So, four years after my first attempt, I've finally finished the Rama series. This book, the fourth and final one in the quadrilogy, is not the worst of the batch. But then being better than the unmitigated drivel that was The Garden of Rama is not a particularly trying task. Despite my misgivings that all the important things about Rama had been "revealed" in this book's predecessor, we do in fact find out who created Rama and its related infrastructure, and why. It's an answer that I feel shoul So, four years after my first attempt, I've finally finished the Rama series. This book, the fourth and final one in the quadrilogy, is not the worst of the batch. But then being better than the unmitigated drivel that was The Garden of Rama is not a particularly trying task. Despite my misgivings that all the important things about Rama had been "revealed" in this book's predecessor, we do in fact find out who created Rama and its related infrastructure, and why. It's an answer that I feel should be powerful and thought provoking, but it's thrown out there by an unreliable figure, and then confirmed later by someone more reliable who also admits he might be wrong. Certainly, the answer seems like an attempt to make the series seem more profound, but instead serves to trivialise life, religion, and our Universe as a whole frankly. The philosophical antics only arrive at the very end of the book, though. For the most part it's a dummy's guide to the biology and culture of the octospiders from Rama II. This in itself is mildly interesting but doesn't really warrant the four hundred pages that it takes up. After that there's a lot of complaints about being old and then the last philosophical twenty pages. The last section just saves the book but I still wouldn't readily recommend it.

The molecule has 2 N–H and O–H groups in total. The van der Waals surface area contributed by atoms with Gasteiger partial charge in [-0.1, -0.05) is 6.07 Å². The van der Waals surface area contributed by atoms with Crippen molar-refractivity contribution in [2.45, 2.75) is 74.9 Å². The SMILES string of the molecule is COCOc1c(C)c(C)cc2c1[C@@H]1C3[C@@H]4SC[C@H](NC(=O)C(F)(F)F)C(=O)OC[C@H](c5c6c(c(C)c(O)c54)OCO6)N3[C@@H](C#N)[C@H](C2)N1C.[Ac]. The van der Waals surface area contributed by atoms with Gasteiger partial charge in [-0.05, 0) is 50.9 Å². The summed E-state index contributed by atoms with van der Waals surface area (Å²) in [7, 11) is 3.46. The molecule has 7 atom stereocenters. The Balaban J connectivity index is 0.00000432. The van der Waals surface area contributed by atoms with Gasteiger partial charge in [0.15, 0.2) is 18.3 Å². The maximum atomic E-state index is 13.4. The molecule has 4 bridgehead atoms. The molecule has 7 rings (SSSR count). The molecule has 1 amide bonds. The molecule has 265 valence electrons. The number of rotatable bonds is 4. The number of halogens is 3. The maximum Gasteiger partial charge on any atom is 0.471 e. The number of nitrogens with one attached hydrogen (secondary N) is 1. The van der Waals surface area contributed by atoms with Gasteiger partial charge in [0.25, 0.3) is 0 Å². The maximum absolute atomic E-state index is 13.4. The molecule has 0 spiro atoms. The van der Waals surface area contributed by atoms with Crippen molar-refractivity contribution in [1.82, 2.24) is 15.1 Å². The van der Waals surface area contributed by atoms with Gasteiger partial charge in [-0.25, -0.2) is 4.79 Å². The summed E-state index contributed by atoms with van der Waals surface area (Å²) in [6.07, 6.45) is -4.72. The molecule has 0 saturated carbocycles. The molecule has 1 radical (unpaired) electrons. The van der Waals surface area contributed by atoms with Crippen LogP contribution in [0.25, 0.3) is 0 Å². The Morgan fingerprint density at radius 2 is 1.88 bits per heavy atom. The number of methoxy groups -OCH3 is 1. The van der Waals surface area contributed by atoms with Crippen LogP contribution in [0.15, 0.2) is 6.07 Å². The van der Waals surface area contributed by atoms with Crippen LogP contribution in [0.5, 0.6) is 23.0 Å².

8. 5 out of 5

    Alex Shrugged